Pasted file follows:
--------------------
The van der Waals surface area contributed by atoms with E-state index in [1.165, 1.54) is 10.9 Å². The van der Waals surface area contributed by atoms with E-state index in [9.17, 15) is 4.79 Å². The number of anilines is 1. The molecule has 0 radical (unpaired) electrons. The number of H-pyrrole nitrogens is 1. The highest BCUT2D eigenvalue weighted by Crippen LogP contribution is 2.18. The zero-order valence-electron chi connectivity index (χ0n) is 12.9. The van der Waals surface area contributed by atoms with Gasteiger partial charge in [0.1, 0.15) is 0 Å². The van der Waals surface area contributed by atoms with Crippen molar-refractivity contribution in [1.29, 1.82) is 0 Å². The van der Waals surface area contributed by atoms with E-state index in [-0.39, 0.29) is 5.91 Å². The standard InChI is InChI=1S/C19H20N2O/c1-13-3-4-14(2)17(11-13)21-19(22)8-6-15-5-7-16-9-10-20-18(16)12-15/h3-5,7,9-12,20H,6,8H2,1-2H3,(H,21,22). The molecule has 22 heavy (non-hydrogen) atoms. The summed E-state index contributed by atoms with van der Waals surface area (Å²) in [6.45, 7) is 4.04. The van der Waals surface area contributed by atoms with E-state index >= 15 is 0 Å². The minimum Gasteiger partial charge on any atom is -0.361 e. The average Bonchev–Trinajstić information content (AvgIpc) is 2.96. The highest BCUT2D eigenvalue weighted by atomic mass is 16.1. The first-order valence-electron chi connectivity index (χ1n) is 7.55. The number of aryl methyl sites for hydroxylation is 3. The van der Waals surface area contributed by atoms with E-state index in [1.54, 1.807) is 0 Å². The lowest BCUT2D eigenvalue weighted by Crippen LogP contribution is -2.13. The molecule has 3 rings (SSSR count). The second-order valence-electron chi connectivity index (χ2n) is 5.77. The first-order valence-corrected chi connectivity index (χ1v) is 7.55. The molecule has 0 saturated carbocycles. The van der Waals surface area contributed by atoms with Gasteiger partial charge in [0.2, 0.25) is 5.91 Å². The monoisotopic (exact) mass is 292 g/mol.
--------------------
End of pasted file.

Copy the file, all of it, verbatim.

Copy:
The van der Waals surface area contributed by atoms with E-state index in [1.165, 1.54) is 10.9 Å². The van der Waals surface area contributed by atoms with E-state index in [9.17, 15) is 4.79 Å². The number of anilines is 1. The molecule has 0 radical (unpaired) electrons. The number of H-pyrrole nitrogens is 1. The highest BCUT2D eigenvalue weighted by Crippen LogP contribution is 2.18. The zero-order valence-electron chi connectivity index (χ0n) is 12.9. The van der Waals surface area contributed by atoms with Gasteiger partial charge in [0.1, 0.15) is 0 Å². The van der Waals surface area contributed by atoms with Crippen molar-refractivity contribution in [1.29, 1.82) is 0 Å². The van der Waals surface area contributed by atoms with E-state index in [-0.39, 0.29) is 5.91 Å². The standard InChI is InChI=1S/C19H20N2O/c1-13-3-4-14(2)17(11-13)21-19(22)8-6-15-5-7-16-9-10-20-18(16)12-15/h3-5,7,9-12,20H,6,8H2,1-2H3,(H,21,22). The molecule has 22 heavy (non-hydrogen) atoms. The summed E-state index contributed by atoms with van der Waals surface area (Å²) in [6.45, 7) is 4.04. The van der Waals surface area contributed by atoms with E-state index >= 15 is 0 Å². The minimum Gasteiger partial charge on any atom is -0.361 e. The average Bonchev–Trinajstić information content (AvgIpc) is 2.96. The highest BCUT2D eigenvalue weighted by atomic mass is 16.1. The first-order valence-electron chi connectivity index (χ1n) is 7.55. The number of aryl methyl sites for hydroxylation is 3. The van der Waals surface area contributed by atoms with E-state index in [1.54, 1.807) is 0 Å². The lowest BCUT2D eigenvalue weighted by Crippen LogP contribution is -2.13. The molecule has 3 rings (SSSR count). The second-order valence-electron chi connectivity index (χ2n) is 5.77. The first-order valence-corrected chi connectivity index (χ1v) is 7.55. The molecule has 0 saturated carbocycles. The van der Waals surface area contributed by atoms with Gasteiger partial charge in [0.2, 0.25) is 5.91 Å². The monoisotopic (exact) mass is 292 g/mol.